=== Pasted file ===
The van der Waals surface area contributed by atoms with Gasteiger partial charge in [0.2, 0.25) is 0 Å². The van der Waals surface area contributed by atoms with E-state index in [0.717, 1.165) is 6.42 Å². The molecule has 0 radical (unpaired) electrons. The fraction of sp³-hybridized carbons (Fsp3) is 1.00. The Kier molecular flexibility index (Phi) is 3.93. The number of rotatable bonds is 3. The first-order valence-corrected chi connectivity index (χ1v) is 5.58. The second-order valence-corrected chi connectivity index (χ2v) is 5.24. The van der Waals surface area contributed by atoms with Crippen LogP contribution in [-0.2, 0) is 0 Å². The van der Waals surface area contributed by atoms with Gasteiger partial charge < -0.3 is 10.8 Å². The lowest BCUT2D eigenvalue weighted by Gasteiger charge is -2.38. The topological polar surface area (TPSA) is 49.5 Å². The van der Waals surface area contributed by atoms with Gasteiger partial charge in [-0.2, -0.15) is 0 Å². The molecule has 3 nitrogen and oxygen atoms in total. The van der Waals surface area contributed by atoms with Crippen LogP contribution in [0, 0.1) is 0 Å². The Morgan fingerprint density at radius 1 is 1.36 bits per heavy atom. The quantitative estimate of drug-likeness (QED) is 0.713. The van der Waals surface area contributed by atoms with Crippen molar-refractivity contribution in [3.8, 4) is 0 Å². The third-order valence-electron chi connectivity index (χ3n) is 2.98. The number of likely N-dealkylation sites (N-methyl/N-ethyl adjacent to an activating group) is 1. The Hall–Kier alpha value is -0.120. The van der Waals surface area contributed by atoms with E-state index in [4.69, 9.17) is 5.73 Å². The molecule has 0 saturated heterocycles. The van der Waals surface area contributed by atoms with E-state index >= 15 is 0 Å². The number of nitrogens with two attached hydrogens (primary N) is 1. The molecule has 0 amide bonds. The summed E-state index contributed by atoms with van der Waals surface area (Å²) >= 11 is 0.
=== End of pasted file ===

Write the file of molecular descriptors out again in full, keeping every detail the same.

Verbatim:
The van der Waals surface area contributed by atoms with Gasteiger partial charge in [0.2, 0.25) is 0 Å². The van der Waals surface area contributed by atoms with E-state index in [0.717, 1.165) is 6.42 Å². The molecule has 0 radical (unpaired) electrons. The fraction of sp³-hybridized carbons (Fsp3) is 1.00. The Kier molecular flexibility index (Phi) is 3.93. The number of rotatable bonds is 3. The first-order valence-corrected chi connectivity index (χ1v) is 5.58. The second-order valence-corrected chi connectivity index (χ2v) is 5.24. The van der Waals surface area contributed by atoms with Crippen LogP contribution in [-0.2, 0) is 0 Å². The van der Waals surface area contributed by atoms with Gasteiger partial charge < -0.3 is 10.8 Å². The lowest BCUT2D eigenvalue weighted by Gasteiger charge is -2.38. The topological polar surface area (TPSA) is 49.5 Å². The van der Waals surface area contributed by atoms with Gasteiger partial charge in [-0.2, -0.15) is 0 Å². The molecule has 3 nitrogen and oxygen atoms in total. The van der Waals surface area contributed by atoms with Crippen LogP contribution in [0, 0.1) is 0 Å². The Morgan fingerprint density at radius 1 is 1.36 bits per heavy atom. The quantitative estimate of drug-likeness (QED) is 0.713. The van der Waals surface area contributed by atoms with Crippen molar-refractivity contribution in [3.8, 4) is 0 Å². The third-order valence-electron chi connectivity index (χ3n) is 2.98. The number of likely N-dealkylation sites (N-methyl/N-ethyl adjacent to an activating group) is 1. The Hall–Kier alpha value is -0.120. The van der Waals surface area contributed by atoms with E-state index in [4.69, 9.17) is 5.73 Å². The molecule has 0 saturated heterocycles. The van der Waals surface area contributed by atoms with E-state index >= 15 is 0 Å². The number of nitrogens with two attached hydrogens (primary N) is 1. The molecule has 0 amide bonds. The summed E-state index contributed by atoms with van der Waals surface area (Å²) >= 11 is 0.